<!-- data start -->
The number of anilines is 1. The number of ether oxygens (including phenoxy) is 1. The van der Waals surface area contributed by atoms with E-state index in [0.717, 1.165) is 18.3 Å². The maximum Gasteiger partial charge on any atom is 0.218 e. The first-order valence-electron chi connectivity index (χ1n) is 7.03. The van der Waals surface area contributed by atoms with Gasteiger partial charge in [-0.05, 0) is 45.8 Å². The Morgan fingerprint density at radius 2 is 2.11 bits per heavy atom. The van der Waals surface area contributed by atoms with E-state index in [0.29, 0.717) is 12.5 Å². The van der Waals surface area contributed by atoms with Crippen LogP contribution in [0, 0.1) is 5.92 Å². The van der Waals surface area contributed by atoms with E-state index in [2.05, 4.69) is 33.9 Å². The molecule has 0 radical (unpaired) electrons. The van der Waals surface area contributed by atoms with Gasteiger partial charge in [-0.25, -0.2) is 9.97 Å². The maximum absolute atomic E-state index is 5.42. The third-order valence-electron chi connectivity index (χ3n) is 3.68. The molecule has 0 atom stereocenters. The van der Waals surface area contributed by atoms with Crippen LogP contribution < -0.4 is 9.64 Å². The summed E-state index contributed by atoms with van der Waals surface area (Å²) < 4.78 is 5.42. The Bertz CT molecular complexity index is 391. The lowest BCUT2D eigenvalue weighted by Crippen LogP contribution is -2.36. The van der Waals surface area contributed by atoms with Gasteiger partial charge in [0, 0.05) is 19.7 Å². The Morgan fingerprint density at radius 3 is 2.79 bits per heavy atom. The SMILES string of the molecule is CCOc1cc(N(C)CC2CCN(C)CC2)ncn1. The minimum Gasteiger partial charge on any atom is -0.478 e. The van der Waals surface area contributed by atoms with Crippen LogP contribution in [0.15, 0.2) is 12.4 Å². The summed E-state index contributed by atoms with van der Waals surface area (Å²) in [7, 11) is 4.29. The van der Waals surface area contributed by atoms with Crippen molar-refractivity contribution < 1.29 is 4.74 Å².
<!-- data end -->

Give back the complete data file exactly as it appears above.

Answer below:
The number of anilines is 1. The number of ether oxygens (including phenoxy) is 1. The van der Waals surface area contributed by atoms with E-state index in [0.717, 1.165) is 18.3 Å². The maximum Gasteiger partial charge on any atom is 0.218 e. The first-order valence-electron chi connectivity index (χ1n) is 7.03. The van der Waals surface area contributed by atoms with Gasteiger partial charge in [-0.05, 0) is 45.8 Å². The Morgan fingerprint density at radius 2 is 2.11 bits per heavy atom. The van der Waals surface area contributed by atoms with E-state index in [0.29, 0.717) is 12.5 Å². The van der Waals surface area contributed by atoms with Crippen LogP contribution in [0, 0.1) is 5.92 Å². The van der Waals surface area contributed by atoms with E-state index in [2.05, 4.69) is 33.9 Å². The molecule has 0 radical (unpaired) electrons. The van der Waals surface area contributed by atoms with Gasteiger partial charge in [-0.25, -0.2) is 9.97 Å². The maximum absolute atomic E-state index is 5.42. The third-order valence-electron chi connectivity index (χ3n) is 3.68. The molecule has 0 atom stereocenters. The van der Waals surface area contributed by atoms with Crippen LogP contribution < -0.4 is 9.64 Å². The summed E-state index contributed by atoms with van der Waals surface area (Å²) < 4.78 is 5.42. The Bertz CT molecular complexity index is 391. The lowest BCUT2D eigenvalue weighted by Crippen LogP contribution is -2.36. The van der Waals surface area contributed by atoms with Gasteiger partial charge in [0, 0.05) is 19.7 Å². The Morgan fingerprint density at radius 3 is 2.79 bits per heavy atom. The SMILES string of the molecule is CCOc1cc(N(C)CC2CCN(C)CC2)ncn1. The minimum Gasteiger partial charge on any atom is -0.478 e. The van der Waals surface area contributed by atoms with Crippen LogP contribution in [0.15, 0.2) is 12.4 Å². The summed E-state index contributed by atoms with van der Waals surface area (Å²) in [7, 11) is 4.29. The van der Waals surface area contributed by atoms with Crippen molar-refractivity contribution < 1.29 is 4.74 Å².